The Joe Walsh Child Support Defense Filing

Congressman Joe Walsh has filed his reply to the accusation by his ex-wife Laura that he owes $110,000 in back child support.

You can read it for yourself below. To make a page larger, click on it.

Copies of cashed checks follow, plus Laura Walsh’s income tax form for 2009.


Comments

The Joe Walsh Child Support Defense Filing — 6 Comments

  1. If you owed child support and didn’t pay it, you are a deadbeat. And in Walsh’s case, a hypocrite.

  2. Why did he not request a modification when his income and circumstances changed, as the law requires?

    One motion, a hearing before a hearing officer in most cases, and an order.

    Not huge courtroom proceedings involved. In child support matters, one doesn’t get to make informal agreements or arrangements between parties concerning the CHILDRENS’ rights to support without court approval once court has jurisdiction.

    Disingenuous of a law maker to assert that one can. Part of court oversight in these matters is to ensure that the rights of the children to support are upheld.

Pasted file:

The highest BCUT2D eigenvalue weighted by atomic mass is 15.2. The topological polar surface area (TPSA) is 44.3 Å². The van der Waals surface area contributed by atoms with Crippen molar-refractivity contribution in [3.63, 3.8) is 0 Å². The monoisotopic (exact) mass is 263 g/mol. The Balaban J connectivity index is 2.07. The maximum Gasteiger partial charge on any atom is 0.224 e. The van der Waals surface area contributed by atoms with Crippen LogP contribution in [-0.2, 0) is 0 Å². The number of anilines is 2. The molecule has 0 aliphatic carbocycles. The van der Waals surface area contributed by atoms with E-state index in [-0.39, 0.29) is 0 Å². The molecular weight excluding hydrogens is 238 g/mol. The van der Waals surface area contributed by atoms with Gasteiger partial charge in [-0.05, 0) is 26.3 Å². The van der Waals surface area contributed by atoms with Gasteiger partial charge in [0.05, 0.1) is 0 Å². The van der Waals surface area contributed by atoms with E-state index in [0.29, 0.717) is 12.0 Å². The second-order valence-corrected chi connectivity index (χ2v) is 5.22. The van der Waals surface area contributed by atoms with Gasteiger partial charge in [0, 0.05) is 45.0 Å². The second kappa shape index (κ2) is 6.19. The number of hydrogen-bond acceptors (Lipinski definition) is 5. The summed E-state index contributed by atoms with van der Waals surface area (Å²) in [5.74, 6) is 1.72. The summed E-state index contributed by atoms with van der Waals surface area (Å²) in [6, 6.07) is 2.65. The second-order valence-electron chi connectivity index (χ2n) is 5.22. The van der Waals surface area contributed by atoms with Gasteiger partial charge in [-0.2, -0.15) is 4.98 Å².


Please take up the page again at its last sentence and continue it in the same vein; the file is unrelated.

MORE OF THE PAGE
3. I’m sorry, I really don’t believe a word he says. He may be right.

    But his long history of non-payment of his obligations makes one wonder.

    Sure he’s voting the right way for many of us; but as Glenn Beck said at TeaCon recently, “do not just look at your congressman’s votes; look at their character, how they live their lives…. ”

    Yes indeed.

  4. Rocky,

    If you read the very long pleading, you’ll see that he claims to have paid his obligations, with appropriate supporting documents like canceled checks as proof. Read the document.

    Toni,

    Yes, it was a mistake to not officially document every verbal agreement, but 1) that costs money, 2) it is inconvenient if one’s employment situation and childcare arrangements are changing frequently, and 3) one (sometimes mistakenly) assumes the ex-spouse will be trustworthy. I have a friend who went through a nasty divorce, and it took a lot of my coaxing for him to make ensuing verbal arrangements legal. He trusted his ex-wife much more than I did.

    Apply common sense.

    Being a lawyer, Laura knew her rights.

    If he failed to pay that much money, why didn’t she charge him earlier with failure to pay child support?

    And why receive child support when there is no child to support, since Joe claims the youngest lived full time with him for one year, and half time for 2 years?

    Common sense says they obviously had some verbal agreements.

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